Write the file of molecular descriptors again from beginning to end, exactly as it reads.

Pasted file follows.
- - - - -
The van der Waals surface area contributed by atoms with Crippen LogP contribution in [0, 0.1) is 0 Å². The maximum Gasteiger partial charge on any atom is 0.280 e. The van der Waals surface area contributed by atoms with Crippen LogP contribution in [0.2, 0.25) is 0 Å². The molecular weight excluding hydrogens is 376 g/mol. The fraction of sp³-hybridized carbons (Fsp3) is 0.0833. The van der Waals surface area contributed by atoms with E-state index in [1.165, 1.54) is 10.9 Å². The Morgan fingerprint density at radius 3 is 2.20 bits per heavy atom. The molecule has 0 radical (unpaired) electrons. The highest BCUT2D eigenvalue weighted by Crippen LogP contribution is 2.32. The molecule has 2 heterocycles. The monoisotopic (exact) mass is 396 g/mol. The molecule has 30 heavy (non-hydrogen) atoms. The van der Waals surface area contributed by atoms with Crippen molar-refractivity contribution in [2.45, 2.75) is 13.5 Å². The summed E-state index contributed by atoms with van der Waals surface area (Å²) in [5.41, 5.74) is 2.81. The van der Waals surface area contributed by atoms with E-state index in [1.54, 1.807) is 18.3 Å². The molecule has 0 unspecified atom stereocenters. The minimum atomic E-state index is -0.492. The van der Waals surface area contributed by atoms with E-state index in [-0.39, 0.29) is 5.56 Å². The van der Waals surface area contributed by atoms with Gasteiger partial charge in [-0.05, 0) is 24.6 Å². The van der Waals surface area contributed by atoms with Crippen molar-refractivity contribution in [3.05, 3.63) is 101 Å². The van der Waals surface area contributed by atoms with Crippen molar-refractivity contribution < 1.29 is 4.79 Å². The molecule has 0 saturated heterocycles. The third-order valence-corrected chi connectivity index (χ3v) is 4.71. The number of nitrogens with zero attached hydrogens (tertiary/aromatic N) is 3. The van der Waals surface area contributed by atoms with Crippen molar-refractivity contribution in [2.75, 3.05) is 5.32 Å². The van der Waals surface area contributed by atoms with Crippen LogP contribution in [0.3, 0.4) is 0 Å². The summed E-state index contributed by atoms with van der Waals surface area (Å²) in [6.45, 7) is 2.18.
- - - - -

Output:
The van der Waals surface area contributed by atoms with Crippen LogP contribution in [0, 0.1) is 0 Å². The maximum Gasteiger partial charge on any atom is 0.280 e. The van der Waals surface area contributed by atoms with Crippen LogP contribution in [0.2, 0.25) is 0 Å². The molecular weight excluding hydrogens is 376 g/mol. The fraction of sp³-hybridized carbons (Fsp3) is 0.0833. The van der Waals surface area contributed by atoms with E-state index in [1.165, 1.54) is 10.9 Å². The Morgan fingerprint density at radius 3 is 2.20 bits per heavy atom. The molecule has 0 radical (unpaired) electrons. The highest BCUT2D eigenvalue weighted by Crippen LogP contribution is 2.32. The molecule has 2 heterocycles. The monoisotopic (exact) mass is 396 g/mol. The molecule has 30 heavy (non-hydrogen) atoms. The van der Waals surface area contributed by atoms with Crippen molar-refractivity contribution in [2.45, 2.75) is 13.5 Å². The summed E-state index contributed by atoms with van der Waals surface area (Å²) in [5.41, 5.74) is 2.81. The van der Waals surface area contributed by atoms with E-state index in [1.54, 1.807) is 18.3 Å². The molecule has 0 unspecified atom stereocenters. The minimum atomic E-state index is -0.492. The van der Waals surface area contributed by atoms with E-state index in [-0.39, 0.29) is 5.56 Å². The van der Waals surface area contributed by atoms with Gasteiger partial charge in [-0.05, 0) is 24.6 Å². The van der Waals surface area contributed by atoms with Crippen molar-refractivity contribution in [3.05, 3.63) is 101 Å². The van der Waals surface area contributed by atoms with Crippen molar-refractivity contribution < 1.29 is 4.79 Å². The molecule has 0 saturated heterocycles. The third-order valence-corrected chi connectivity index (χ3v) is 4.71. The number of nitrogens with zero attached hydrogens (tertiary/aromatic N) is 3. The van der Waals surface area contributed by atoms with Crippen molar-refractivity contribution in [2.75, 3.05) is 5.32 Å². The van der Waals surface area contributed by atoms with Crippen LogP contribution in [0.3, 0.4) is 0 Å². The summed E-state index contributed by atoms with van der Waals surface area (Å²) in [6.45, 7) is 2.18.